True, the IJ and the Board retain substantial discretion in making the decision to consider evidence outside the formal record of conviction. Mata–Guerrero v. Holder, 639 F.3d 276, 277 (7th Cir.2011). However, the adjudicator must still exercise that discretion: The Board should have explained its determination that additional evidence was not necessary or appropriate to resolve the moral turpitude question, if that was indeed what the Board thought. See Silva–Trevino, 24 I. & N. Dec. at 704. But if anything, the Board's reasoning suggests that additional evidence was necessary.
Rather than reaching conclusions at each step of the Silva–Trevino analysis, the Board's decision rests on a burden-of-proof rationale. Under 8 C.F.R. § 1240.8(d), the alien has the burden to establish her eligibility for any form of relief from removal. And “[i]f the evidence indicates that one or more of the grounds for mandatory denial of the application for relief may apply, the alien shall have the burden of proving by a preponderance of the evidence that such grounds do not apply.” 8 C.F.R. § 1240.8(d). The Board appears to have reasoned that because Sanchez had the burden to show that he had not been convicted of a CIMT, and because the record of conviction did not shed light on the matter, Sanchez lost by default.
Congress embraced 8 C.F.R. § 1240.8(d)'s standard in § 101(d) of the REAL ID Act, Pub.L. No. 109–13, 119 Stat. 304 (2005), codified at 8 U.S.C. § 1229a(c)(4). The parties do not dispute that because Sanchez filed his application for NACARA special rule cancellation of removal in 2002—before the REAL ID Act's passage—8 U.S.C. § 1229a(c)(4) does not apply in his proceedings.
However, the Board improperly applied 8 C.F.R. § 1240.8(d) to the inquiry at issue. The Attorney General has instructed that in inadmissibility cases like Sanchez's, “[i]t would be the alien's burden, in the first stage of the inquiry, to show that the criminal statute under which he had been convicted has actually been applied to conduct that did not involve moral turpitude.” Silva–Trevino, 24 I. & N. Dec. at 703 n. 4. We may assume (without deciding) that at least some portion of Ind.Code § 9–26–1–8 could amount to a CIMT, as willfully leaving the scene of an accident—knowing that someone has been hurt—“is intrinsically wrong” and “reflects an intentional attempt to evade responsibility.” Garcia–Maldonado v. Gonzales, 491 F.3d 284, 290 (5th Cir.2007).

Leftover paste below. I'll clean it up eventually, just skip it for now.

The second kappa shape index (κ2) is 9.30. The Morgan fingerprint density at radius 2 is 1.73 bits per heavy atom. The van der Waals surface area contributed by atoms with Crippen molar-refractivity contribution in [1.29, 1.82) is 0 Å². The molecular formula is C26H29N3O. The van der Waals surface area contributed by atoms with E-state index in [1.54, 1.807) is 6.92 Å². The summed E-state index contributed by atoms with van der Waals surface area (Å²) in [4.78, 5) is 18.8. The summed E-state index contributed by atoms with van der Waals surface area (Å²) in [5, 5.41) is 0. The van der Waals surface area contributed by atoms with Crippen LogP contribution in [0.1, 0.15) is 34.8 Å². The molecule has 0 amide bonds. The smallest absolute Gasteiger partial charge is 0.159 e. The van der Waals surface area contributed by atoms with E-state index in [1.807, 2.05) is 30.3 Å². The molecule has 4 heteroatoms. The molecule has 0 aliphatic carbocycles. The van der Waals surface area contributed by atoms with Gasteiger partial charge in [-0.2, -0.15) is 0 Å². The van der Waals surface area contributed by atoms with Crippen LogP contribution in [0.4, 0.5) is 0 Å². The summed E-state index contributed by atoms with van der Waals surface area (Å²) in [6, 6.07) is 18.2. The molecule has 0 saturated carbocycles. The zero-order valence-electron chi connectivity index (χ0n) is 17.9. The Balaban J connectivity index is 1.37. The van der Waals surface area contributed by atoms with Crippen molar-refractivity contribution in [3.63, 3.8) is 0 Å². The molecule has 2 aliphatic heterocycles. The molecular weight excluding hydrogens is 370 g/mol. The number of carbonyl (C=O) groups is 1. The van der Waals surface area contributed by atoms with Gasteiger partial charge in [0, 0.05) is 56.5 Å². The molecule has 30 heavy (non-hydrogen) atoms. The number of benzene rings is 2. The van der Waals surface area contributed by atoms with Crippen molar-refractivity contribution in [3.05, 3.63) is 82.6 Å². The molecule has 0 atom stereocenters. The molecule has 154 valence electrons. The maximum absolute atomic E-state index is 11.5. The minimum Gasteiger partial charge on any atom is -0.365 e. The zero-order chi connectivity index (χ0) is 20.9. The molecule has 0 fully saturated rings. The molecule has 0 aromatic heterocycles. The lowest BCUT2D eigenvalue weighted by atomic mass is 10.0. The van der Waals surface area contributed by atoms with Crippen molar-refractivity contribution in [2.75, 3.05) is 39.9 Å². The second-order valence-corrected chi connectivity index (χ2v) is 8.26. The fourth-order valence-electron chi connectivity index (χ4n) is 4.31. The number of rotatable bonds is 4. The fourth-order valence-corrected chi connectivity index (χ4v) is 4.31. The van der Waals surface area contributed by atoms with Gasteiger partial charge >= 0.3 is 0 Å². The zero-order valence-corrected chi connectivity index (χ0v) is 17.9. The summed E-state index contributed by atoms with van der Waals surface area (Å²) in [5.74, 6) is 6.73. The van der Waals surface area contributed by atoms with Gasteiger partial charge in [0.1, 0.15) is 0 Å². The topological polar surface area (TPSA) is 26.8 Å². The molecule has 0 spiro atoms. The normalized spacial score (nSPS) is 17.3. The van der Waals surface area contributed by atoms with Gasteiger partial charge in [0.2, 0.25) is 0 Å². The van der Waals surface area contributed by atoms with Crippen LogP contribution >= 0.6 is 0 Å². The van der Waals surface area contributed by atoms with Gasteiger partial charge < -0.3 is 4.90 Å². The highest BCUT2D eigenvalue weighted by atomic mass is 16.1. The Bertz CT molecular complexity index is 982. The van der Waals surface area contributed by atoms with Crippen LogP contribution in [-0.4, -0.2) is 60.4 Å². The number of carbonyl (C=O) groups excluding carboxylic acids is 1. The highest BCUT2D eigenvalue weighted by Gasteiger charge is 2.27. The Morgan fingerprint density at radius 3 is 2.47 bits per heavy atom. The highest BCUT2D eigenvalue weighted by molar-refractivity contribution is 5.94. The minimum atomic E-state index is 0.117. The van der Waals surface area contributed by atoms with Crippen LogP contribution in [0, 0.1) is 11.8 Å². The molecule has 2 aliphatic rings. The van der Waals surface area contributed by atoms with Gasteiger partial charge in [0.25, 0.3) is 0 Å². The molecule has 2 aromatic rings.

But in his brief to the Board, Sanchez presented case law establishing that drivers can be convicted under Ind.Code § 9–26–1–8 for violating any of the duties listed in § 9–26–1–1, not just for committing a hit-and-run. See Barton v. State, 936 N.E.2d 842, 848–49 (Ind.Ct.App.2010); Barber v. State, 863 N.E.2d 1199, 1205–06 (Ind.Ct.App.2007). Sanchez also presented cases in which Indiana courts upheld convictions under § 9–26–1–8 where the driver mistakenly thought the authorities had his identifying information, see Barton, 936 N.E.2d at 854; where the driver called 911 and left her vehicle at the scene but did not stay at the scene herself, see Nield v. State, 677 N.E.2d 79, 80–81 (Ind.Ct.App.1997); and where the driver, having called 911, returned to the scene after fourteen minutes, see Fleming v. State, No. 64A03–0703–CR134, 2008 WL 113910, at *1 (Ind.Ct.App. Jan. 11, 2008). This showing should be sufficient to carry Sanchez's burden of demonstrating that the statute has a realistic probability of being applied to conduct that is not morally turpitudinous—or, put another way, that moral turpitude does not “necessarily inhere[ ] in the cases that have a ‘realistic probability’ of being prosecuted.” Silva–Trevino, 24 I. & N. Dec. at 705. In any event, the Board did not find to the contrary.